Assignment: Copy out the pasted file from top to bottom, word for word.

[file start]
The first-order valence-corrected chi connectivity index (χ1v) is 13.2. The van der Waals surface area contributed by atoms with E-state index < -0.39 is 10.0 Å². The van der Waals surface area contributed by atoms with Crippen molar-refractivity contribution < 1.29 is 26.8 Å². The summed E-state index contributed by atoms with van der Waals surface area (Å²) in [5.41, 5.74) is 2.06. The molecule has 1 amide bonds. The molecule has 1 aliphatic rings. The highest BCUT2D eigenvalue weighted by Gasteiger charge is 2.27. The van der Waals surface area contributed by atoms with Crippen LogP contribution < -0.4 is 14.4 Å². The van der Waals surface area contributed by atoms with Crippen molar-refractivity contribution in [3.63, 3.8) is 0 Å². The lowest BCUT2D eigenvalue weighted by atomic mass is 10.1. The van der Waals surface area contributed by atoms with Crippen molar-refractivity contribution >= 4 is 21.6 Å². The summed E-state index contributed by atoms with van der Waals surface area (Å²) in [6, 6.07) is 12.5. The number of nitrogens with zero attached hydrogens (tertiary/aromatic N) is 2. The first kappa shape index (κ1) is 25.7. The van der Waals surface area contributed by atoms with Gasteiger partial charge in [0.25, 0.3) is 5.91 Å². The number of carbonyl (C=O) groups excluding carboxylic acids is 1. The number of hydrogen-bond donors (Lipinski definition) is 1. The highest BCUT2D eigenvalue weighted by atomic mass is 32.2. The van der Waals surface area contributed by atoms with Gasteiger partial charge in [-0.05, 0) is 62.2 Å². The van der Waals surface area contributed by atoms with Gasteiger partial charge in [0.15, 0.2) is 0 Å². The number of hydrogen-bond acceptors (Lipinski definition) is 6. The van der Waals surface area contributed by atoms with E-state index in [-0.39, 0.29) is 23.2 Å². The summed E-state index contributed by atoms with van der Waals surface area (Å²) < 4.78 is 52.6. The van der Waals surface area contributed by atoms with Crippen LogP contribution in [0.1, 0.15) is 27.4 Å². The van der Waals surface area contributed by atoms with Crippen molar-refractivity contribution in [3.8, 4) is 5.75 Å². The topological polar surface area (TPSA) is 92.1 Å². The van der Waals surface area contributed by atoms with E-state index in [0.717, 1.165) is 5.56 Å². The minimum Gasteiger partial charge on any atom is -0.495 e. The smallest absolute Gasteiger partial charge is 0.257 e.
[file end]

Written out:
The first-order valence-corrected chi connectivity index (χ1v) is 13.2. The van der Waals surface area contributed by atoms with E-state index < -0.39 is 10.0 Å². The van der Waals surface area contributed by atoms with Crippen molar-refractivity contribution < 1.29 is 26.8 Å². The summed E-state index contributed by atoms with van der Waals surface area (Å²) in [5.41, 5.74) is 2.06. The molecule has 1 amide bonds. The molecule has 1 aliphatic rings. The highest BCUT2D eigenvalue weighted by Gasteiger charge is 2.27. The van der Waals surface area contributed by atoms with Crippen LogP contribution < -0.4 is 14.4 Å². The van der Waals surface area contributed by atoms with Crippen molar-refractivity contribution in [3.63, 3.8) is 0 Å². The lowest BCUT2D eigenvalue weighted by atomic mass is 10.1. The van der Waals surface area contributed by atoms with Crippen molar-refractivity contribution >= 4 is 21.6 Å². The summed E-state index contributed by atoms with van der Waals surface area (Å²) in [6, 6.07) is 12.5. The number of nitrogens with zero attached hydrogens (tertiary/aromatic N) is 2. The first kappa shape index (κ1) is 25.7. The van der Waals surface area contributed by atoms with Gasteiger partial charge in [0.25, 0.3) is 5.91 Å². The number of carbonyl (C=O) groups excluding carboxylic acids is 1. The number of hydrogen-bond donors (Lipinski definition) is 1. The highest BCUT2D eigenvalue weighted by atomic mass is 32.2. The van der Waals surface area contributed by atoms with Gasteiger partial charge in [-0.05, 0) is 62.2 Å². The van der Waals surface area contributed by atoms with Gasteiger partial charge in [0.15, 0.2) is 0 Å². The number of hydrogen-bond acceptors (Lipinski definition) is 6. The van der Waals surface area contributed by atoms with E-state index in [-0.39, 0.29) is 23.2 Å². The summed E-state index contributed by atoms with van der Waals surface area (Å²) < 4.78 is 52.6. The van der Waals surface area contributed by atoms with Crippen LogP contribution in [0.1, 0.15) is 27.4 Å². The van der Waals surface area contributed by atoms with Crippen molar-refractivity contribution in [3.8, 4) is 5.75 Å². The topological polar surface area (TPSA) is 92.1 Å². The van der Waals surface area contributed by atoms with E-state index in [0.717, 1.165) is 5.56 Å². The minimum Gasteiger partial charge on any atom is -0.495 e. The smallest absolute Gasteiger partial charge is 0.257 e.